The hatchlings will stay with their parents throughout their first winter, and separate when the spring migration begins. The sub-adults form groups and travel together. Cranes live in family groups made up of the parents and 1 or 2 offspring. In the spring, whooping cranes perform courtship displays (loud calling, wing flapping, leaps in the air) as they get ready to migrate to their breeding grounds. Their diet consists of blue crabs, clams, frogs, minnows, rodents, small birds, and berries. Early 1999 counts showed 183 birds left the wintering grounds on the Texas coast (with smaller populations in New Mexico and Florida).

Habitat - Whooping cranes winter on the Aransas National Wildlife Refuge's 22,500 acres of salt flats and marshes. The area's coastal prairie rolls gently here and is dotted with swales and ponds. They summer and nest in poorly drained wetlands in Canada's Northwest Territories at Wood Buffalo National Park.

Distribution - Although they breed in Canada during the summer months, whooping cranes migrate to Texas' coastal plains near Rockport, in and around Aransas National Wildlife Refuge, from November through March.

How you can help - Whooping cranes migrate throughout the central portion of the state from the eastern panhandle to the DFW area and south through the Austin area to the central coast during October-November and again in April. If you sight a whooping crane during migration or away from the coast during the winter, then please contact the Wildlife Diversity Program at 1-800-792-1112 x4644 or [email protected]

Other - Whooping cranes are one of the rarest bird species in North America. Whooping cranes are protected in Canada, the United States and Mexico. Because some of their habitat is federally protected, the land is managed to preserve the animals. The greatest threats to whooping cranes are man-made: power lines, illegal hunting, and habitat loss. Because the Gulf International Waterway goes through their habitat area, the cranes are susceptible to chemical spills and other petroleum-related contamination. Public awareness and support are critical to whooping cranes' survival as a species.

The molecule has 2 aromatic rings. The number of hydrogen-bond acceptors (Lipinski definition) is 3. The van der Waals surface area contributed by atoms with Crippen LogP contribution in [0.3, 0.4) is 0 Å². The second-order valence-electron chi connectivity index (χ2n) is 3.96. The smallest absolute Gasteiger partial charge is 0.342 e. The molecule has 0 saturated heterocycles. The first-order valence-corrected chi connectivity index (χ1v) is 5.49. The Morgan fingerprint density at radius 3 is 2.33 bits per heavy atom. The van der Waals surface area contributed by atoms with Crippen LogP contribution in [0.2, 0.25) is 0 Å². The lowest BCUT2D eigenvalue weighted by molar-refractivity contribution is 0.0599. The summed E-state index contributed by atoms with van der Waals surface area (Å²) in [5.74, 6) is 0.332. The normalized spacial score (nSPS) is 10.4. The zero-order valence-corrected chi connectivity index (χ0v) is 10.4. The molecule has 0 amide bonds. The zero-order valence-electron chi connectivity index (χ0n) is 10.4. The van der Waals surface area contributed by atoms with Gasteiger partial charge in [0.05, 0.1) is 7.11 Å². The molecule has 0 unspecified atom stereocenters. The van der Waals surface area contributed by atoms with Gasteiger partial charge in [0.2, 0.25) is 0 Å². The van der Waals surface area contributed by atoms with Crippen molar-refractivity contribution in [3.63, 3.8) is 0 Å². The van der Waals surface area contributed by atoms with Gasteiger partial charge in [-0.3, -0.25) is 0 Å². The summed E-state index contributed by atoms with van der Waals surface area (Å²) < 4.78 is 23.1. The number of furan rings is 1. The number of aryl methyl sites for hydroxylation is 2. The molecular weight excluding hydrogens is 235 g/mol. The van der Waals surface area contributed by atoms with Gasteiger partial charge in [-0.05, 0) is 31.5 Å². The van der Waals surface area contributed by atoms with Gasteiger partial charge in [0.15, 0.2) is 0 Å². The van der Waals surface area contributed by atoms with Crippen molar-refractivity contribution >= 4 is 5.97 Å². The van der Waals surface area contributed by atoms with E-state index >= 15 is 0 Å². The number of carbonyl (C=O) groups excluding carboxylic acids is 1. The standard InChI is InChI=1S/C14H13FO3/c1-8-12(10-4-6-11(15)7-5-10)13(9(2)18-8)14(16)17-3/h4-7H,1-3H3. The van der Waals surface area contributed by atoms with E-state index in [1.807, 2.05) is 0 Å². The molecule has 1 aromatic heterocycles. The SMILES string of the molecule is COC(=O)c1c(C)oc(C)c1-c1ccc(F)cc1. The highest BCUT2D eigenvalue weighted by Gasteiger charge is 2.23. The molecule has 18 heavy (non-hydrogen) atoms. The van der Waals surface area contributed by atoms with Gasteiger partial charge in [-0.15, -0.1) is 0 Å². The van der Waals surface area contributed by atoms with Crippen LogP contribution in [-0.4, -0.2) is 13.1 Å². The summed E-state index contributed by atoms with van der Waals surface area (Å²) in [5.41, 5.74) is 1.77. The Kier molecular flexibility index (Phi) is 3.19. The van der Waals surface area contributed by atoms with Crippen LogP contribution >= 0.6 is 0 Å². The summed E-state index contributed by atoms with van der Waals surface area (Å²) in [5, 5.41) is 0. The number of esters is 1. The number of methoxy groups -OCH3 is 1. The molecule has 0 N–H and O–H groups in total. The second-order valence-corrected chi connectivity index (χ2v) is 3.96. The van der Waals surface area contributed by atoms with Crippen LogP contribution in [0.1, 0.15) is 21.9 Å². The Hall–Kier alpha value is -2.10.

This is Aggieland, so you should expect to find Whoop-ing Cranes here. Placed on Plant a Letterbox (PAL) Day. See Atlas Quest for more info.

Go to the Aggie Field of Honor off University at FM 2818. Enter the gate and take the first right. Drive around to the back side of the aTm monument there. Just past it, you will see a small stone border on the right side of the road. Behind the border is a double row of Wax Myrtles. Walk behind the border and walk between the rows. Look for the 3rd bush on the left (the one closest to the border). The box is attached near the base of the shrub. Not your typical plastic container.

Additional Waypoints

 Symbol   Type   Coordinates  Description
Virtual PointN 30° 36.190'
W 96° 22.002'
 for GPS-only users 

Additional Hints   Decrypt

Gur pyhr fubhyq or fhssvpvrag



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Log Entries    {{found}} 2x {{not_found}} 0x {{comment}} 0x      New Log Entry

1 17 September 2013 phantom_309 Found it

The clue took us right to this one. It is very peacefull here this morning under cloudy skies.  Nice Container, TFTC!

1 30 May 2013 TommyGator Found it

Mrs T. and I were checking things off of today's "To Do" list, one of which was to visit a dear friend who now resides at this hallowed place.  We had just enough time to pay our respects and grab this cache before heading home for more evening activities. 

This time, I remembered to bring my letterboxing stuff and left my mark on the log.  Although I'm First To Log on OCUS, I'm not First To Find, as attested by several unique marks already present.  There must be a lot of letterbox enthusiasts in the Brazos Valley!

We just came back from Galveston and were reading about the Whooping Crane, so this one brought some extra interest for us.

Thanks for the convenient (for us) cache---Nicely done!